Dr. Tapia’s presentation will explore the history of Mexico’s political leadership, placing emphasis on the political, social, and economic factors that contributed to Manuel Andres López Obrador’s 2018 election as president. She will discuss clientelism (a system of political patronage and corruption) and efforts of the current government to eradicate it. An advocate of the working class and supported by the National Regeneration Movement, President López Obrador is a critic of the Institutional Revolutionary Party that has dominated national politics.

Dr. Tapia earned a Ph.D. in economics and administrative sciences from the University of Jalisco, Guadalajara, Mexico. She also has a post-doctoral specialization on public policy and gender justice from the Latin American Council of Social Sciences and the Latin American College of Social Sciences, Brazil. She has written numerous peer-reviewed articles on clientelism in Mexico in such venues as Estudios Sociologicos and the Asian Journal of Latin American Studies.

“INF and the Future of US-Russia Arms Control”

Event Date: March 27

Reception 5:30 p.m.; Dinner 6:15 p.m.; Program 7:30 p.m.

Program: Conference Room C/D, University of Illinois at Springfield

Dinner & Reception: Conference Room C/D, University of Illinois at Springfield

All programs are free and open to the public. Dinners require a reservation.

The Intermediate-Range Nuclear Forces Treaty (INF Treaty) has long stood as a symbol of the end of the Cold War. However, this icon of the arms control regime appears to be on its last legs with the announcement that the US is withdrawing from the treaty in response to Russian violations. The announced withdrawal has drawn both criticism and applause.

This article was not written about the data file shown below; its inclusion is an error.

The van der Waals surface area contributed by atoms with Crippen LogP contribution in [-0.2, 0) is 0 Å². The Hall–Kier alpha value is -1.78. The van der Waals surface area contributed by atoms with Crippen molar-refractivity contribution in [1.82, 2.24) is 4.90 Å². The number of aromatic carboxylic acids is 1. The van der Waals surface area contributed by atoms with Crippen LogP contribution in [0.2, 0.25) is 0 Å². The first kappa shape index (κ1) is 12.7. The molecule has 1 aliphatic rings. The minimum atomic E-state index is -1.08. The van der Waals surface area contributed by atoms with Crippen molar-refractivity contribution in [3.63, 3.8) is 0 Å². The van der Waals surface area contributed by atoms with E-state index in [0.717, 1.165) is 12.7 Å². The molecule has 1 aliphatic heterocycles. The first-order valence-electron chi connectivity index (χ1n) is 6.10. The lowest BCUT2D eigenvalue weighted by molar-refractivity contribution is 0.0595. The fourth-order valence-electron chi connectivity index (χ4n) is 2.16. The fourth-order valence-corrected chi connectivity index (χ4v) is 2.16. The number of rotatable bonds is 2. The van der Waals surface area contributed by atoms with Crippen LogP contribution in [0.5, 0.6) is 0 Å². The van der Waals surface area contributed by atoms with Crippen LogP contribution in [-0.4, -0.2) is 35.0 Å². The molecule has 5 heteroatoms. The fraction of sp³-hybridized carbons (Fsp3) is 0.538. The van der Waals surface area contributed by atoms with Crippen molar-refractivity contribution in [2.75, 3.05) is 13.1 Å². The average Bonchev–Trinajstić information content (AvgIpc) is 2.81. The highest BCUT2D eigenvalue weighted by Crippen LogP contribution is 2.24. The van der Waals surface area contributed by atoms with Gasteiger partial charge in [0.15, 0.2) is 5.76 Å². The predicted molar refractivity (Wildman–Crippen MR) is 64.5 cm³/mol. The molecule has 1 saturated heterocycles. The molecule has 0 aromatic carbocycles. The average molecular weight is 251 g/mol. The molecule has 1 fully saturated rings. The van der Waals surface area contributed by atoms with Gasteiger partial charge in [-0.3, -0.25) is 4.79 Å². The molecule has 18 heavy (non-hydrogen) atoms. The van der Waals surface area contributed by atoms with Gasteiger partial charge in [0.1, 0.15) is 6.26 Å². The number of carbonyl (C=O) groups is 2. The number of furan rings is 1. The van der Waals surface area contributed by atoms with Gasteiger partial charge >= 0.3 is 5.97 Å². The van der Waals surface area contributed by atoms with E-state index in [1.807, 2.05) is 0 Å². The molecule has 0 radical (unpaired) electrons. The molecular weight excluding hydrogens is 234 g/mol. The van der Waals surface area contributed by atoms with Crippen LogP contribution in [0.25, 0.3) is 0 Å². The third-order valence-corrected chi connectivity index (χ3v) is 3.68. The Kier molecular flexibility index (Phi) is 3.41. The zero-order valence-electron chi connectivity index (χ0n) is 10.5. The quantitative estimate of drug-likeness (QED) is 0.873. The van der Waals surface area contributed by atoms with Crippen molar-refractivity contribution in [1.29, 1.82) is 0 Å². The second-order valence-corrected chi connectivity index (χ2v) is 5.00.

What are the arguments for staying in or leaving the INF Treaty? What does the end of the treaty mean for the future of the nuclear reduction treaty, New Strategic Arms Reduction Treaty (START)? What does it mean for arms control in general? Finally, what does all of this say about the relationship between the US and Russia and the international order?

Jeffrey Edmonds, an expert on Russia and Eurasia, will address these questions. Edmonds’ research focuses on the Russian military, foreign policy, Russian threat perceptions, and Russian information and cyber operations. Most recently, Edmonds served as the Director for Russia on the National Security Council (NSC) and acting Senior Director for Russia during the 2017 presidential transition. Edmonds was also the lead director during a review of United States policy towards Russia, culminating in a presidentially approved strategy that had global impact.

Prior to serving in the NSC, Edmonds served as a military analyst with the Central Intelligence Agency, covering Eurasian militaries. He has served in the U.S. Army on both active duty and the reserves for 22 years, with tours in Iraq and Afghanistan. Edmonds holds an M.P.A. from Harvard’s Kennedy School of Government, an M.A. from Boston University in Religious Studies, and a B.S. from the United States Military Academy at West Point.